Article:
"seems on the surface to be a sprawling Chinese gangster epic, but beneath the story outline is a restrained, brilliantly told examination of change, love, regret and capitalism"
Ash is Purest White seems on the surface to be a sprawling Chinese gangster epic, but beneath the story outline is a restrained, brilliantly told examination of change, love, regret and capitalism making its way into Eastern society.
Central to proceedings is the brilliant Zhao Tao, our narrator through a story of over seven years. She plays Qiao, the girlfriend to gangster Bin (Liao Fan) in a small mining town in China. Life there has a relatively bleak outlook, but as characters dance enthusiastically to The Village People’s ’YMCA’ in 2001, we can see how western culture and latterly ideas are slowly making their way into the cultural DNA.
When the gangland boss is murdered, Qiao and Bin find their world slowly unravelling, culminating in a quite brilliantly choreographed and shot central confrontation, that is as violent as it is restrained. The net result of the violence is that Qiao is sent to prison for five years as she becomes a fall girl of her own choosing.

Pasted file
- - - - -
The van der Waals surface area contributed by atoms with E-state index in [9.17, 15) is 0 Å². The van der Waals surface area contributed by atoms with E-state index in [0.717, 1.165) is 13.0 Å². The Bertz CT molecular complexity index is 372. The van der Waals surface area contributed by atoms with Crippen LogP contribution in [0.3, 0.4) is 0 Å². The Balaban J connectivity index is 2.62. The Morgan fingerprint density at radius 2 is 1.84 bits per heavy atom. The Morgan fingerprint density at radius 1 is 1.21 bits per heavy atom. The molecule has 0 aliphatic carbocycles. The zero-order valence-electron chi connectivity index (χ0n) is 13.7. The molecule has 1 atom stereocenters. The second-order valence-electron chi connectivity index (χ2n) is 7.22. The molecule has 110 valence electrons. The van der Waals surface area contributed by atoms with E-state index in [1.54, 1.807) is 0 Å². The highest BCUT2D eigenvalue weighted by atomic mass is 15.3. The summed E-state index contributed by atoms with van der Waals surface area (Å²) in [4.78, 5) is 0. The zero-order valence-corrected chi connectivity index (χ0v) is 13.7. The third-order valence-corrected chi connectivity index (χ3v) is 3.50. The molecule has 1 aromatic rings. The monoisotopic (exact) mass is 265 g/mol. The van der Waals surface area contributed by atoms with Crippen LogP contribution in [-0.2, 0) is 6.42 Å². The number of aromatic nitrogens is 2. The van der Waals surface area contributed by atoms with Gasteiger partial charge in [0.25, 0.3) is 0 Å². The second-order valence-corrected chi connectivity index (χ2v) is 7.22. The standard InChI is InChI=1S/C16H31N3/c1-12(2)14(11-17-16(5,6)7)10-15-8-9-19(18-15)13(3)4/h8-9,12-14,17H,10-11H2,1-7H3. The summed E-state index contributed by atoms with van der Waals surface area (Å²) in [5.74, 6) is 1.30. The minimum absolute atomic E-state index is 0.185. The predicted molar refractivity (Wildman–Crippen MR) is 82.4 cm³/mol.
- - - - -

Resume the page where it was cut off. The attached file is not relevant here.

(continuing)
Qiao’s central hiatus removes her from her daily life and after her release from prison, she finds the world she knew and the country in which she has lived has moved on without her.
It’s a film that draws you in with its fantastic performances and interesting themes. Director Jia Zhangke is more interested in themes and plot than the sex and violence that might be expected from such a narrative. Thrill seekers should look elsewhere.
His use of long takes creates an intimacy and focus with proceedings while he makes excellent use of the breath-taking landscape. The country is relevant, serving as a looming backdrop to the human story which remains front and centre.
It’s long, perhaps too long during some of the meandering scenes towards the end, but it none the less remains a film that pays out for those willing to invest in it.